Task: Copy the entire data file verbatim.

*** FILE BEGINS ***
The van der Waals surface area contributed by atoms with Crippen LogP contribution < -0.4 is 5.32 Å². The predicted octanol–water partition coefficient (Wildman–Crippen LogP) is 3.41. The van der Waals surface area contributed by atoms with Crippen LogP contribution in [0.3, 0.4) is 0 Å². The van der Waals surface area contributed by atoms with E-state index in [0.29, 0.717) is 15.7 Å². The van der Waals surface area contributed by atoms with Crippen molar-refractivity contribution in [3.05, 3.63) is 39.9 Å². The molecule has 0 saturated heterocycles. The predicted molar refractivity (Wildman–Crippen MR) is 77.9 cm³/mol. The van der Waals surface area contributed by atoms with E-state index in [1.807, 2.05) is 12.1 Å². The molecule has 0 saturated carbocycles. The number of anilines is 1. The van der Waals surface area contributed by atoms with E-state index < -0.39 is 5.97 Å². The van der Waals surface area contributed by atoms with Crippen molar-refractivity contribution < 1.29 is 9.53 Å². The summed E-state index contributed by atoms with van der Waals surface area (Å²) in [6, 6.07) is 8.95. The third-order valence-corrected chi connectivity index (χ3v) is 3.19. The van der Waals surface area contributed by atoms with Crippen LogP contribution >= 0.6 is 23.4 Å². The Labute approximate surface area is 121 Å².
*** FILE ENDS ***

The van der Waals surface area contributed by atoms with Crippen LogP contribution < -0.4 is 5.32 Å². The predicted octanol–water partition coefficient (Wildman–Crippen LogP) is 3.41. The van der Waals surface area contributed by atoms with Crippen LogP contribution in [0.3, 0.4) is 0 Å². The van der Waals surface area contributed by atoms with E-state index in [0.29, 0.717) is 15.7 Å². The van der Waals surface area contributed by atoms with Crippen molar-refractivity contribution in [3.05, 3.63) is 39.9 Å². The molecule has 0 saturated heterocycles. The predicted molar refractivity (Wildman–Crippen MR) is 77.9 cm³/mol. The van der Waals surface area contributed by atoms with E-state index in [1.807, 2.05) is 12.1 Å². The molecule has 0 saturated carbocycles. The number of anilines is 1. The van der Waals surface area contributed by atoms with E-state index < -0.39 is 5.97 Å². The van der Waals surface area contributed by atoms with Crippen molar-refractivity contribution < 1.29 is 9.53 Å². The summed E-state index contributed by atoms with van der Waals surface area (Å²) in [6, 6.07) is 8.95. The third-order valence-corrected chi connectivity index (χ3v) is 3.19. The van der Waals surface area contributed by atoms with Crippen LogP contribution >= 0.6 is 23.4 Å². The Labute approximate surface area is 121 Å².